As power industry experts will confirm, this equipment requires significant volumes of ventilation and highly specialized HVAC equipment to ensure proper operation and prevent critical failure. It should be noted that while a limited number of HVAC equipment manufacturers have managed to meet current energy efficiency requirements for these unique applications, the more stringent energy efficiency requirements now pending will render their designs obsolete and ineffective within the coming year, further compounding the problem.

Simply stated, ASHRAE and State Regulator efforts to lead our Nations’ goals to attain maximum energy efficiency is noble and worthwhile. However, energy efficiency requirements should not take precedence in regard to our industrial workforce and highly essential equipment when they must both be protected by high volumes of air flow to prevent loss of life or critical equipment damage. Therefore, Mike Baucom, now acting as the CEO of Bebco Environmental Controls Corporation is leading an effort to rectify this dilemma. His goal is to persuade SSPC 90.1 to notify State Code Enforcement Regulators to recognize Section 2.4 as an exemption; and to permit requirements of NFPA 496 and recommendations of API 500 to take precedence over ASHRAE Standard 90.1 requirements. Furthermore, he is asking that SSPC 90.1 notify State Agencies to exempt enforcement of ASHRAE 90.1 requirements for buildings featuring extremely high heat loads.

He will begin efforts by presenting these concerns to ASHRAE’s recently merged Technical Committee 9.2 for Industrial Air Conditioning & Ventilation, as a current member in good standing, at the Spring 2019 Meeting in Kansas City on June 25th. Their endorsement will provide him with critical support for SSPC 90.1 to carefully consider before rendering a decision.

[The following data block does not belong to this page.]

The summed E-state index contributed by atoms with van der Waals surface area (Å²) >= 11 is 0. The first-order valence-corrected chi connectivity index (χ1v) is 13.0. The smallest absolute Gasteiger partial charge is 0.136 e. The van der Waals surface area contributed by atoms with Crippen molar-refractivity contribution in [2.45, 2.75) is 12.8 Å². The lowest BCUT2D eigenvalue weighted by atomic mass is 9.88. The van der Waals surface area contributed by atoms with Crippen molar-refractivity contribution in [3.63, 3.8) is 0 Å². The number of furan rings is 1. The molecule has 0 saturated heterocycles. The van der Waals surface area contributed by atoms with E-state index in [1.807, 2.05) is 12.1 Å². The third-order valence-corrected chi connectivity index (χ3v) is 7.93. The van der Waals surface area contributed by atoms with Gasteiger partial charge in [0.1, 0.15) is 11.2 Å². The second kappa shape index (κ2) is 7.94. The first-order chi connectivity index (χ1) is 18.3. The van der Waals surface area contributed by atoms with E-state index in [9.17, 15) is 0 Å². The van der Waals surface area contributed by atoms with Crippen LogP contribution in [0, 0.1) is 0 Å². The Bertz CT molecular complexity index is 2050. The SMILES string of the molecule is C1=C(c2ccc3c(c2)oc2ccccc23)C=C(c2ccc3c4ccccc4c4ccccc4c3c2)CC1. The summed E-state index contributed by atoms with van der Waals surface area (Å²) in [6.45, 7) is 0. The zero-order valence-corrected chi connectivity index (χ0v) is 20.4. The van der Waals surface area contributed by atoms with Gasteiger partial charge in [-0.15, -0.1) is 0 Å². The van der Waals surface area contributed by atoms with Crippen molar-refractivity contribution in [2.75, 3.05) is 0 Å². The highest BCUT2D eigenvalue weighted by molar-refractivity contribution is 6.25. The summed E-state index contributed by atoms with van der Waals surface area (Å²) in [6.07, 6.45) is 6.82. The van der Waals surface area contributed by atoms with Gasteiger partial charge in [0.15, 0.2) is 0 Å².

He is urgently requesting support for his TC 9.2 presentation in the form of comments or case study papers limited to one page each. Specifically, the submission should detail issues encountered with State Regulators in regard to their enforcement of ASHRAE 90.1 Standards. These issues should be limited to your inability to meet NFPA 496 requirements or API 500 recommendations, or any issues you could not resolve in regard to providing adequate temperature regulation in buildings with extremely high heat loads.

He believes the most effective results will be achieved if the SSPC 90.1 Chairman issues a publicly published clarification document to all State Regulatory Agencies. He proposes that the document clearly state that Buildings or Rooms protected by NFPA 496 requirements or API 500 recommendations are exempt from ASHRAE 90.1 energy efficiency requirements. He hopes the Chairman and his Committee Members may also be convinced by your supporting papers that buildings with excessive heat loads should also be exempted from ASHRAE 90.1 requirements; and the Chairman will then also elect to include that supplemental exemption in the document.

Given the delicate but significant nature of this issue, he asks that your comments be respectful of the original SSPC 90.1 efforts to address the issue by adding Section 2.4. He also asks that you respect the constraints faced by State Regulators, who are being held accountable to uphold a strict interpretation of ASHRAE 90.1, and therefore have no authority to apply Section 2.4 as a compliance exemption.

To submit your comments and participate in the resolution of this critical issue, please use the form submission button below, or send your comments directly to him at mikeb@exphvac.com.

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IMPORTANT DISCLAIMER
Please note this issue is presented for your consideration by Bebco Environmental Controls Corporation,
in an independent effort to serve our clients in the best manner possible and contribute to the
overall health and safety of the industrial workforce here in the USA.

This article is not sponsored by ASHRAE and viewpoints as herein expressed do not reflect any official position of the ASHRAE Society.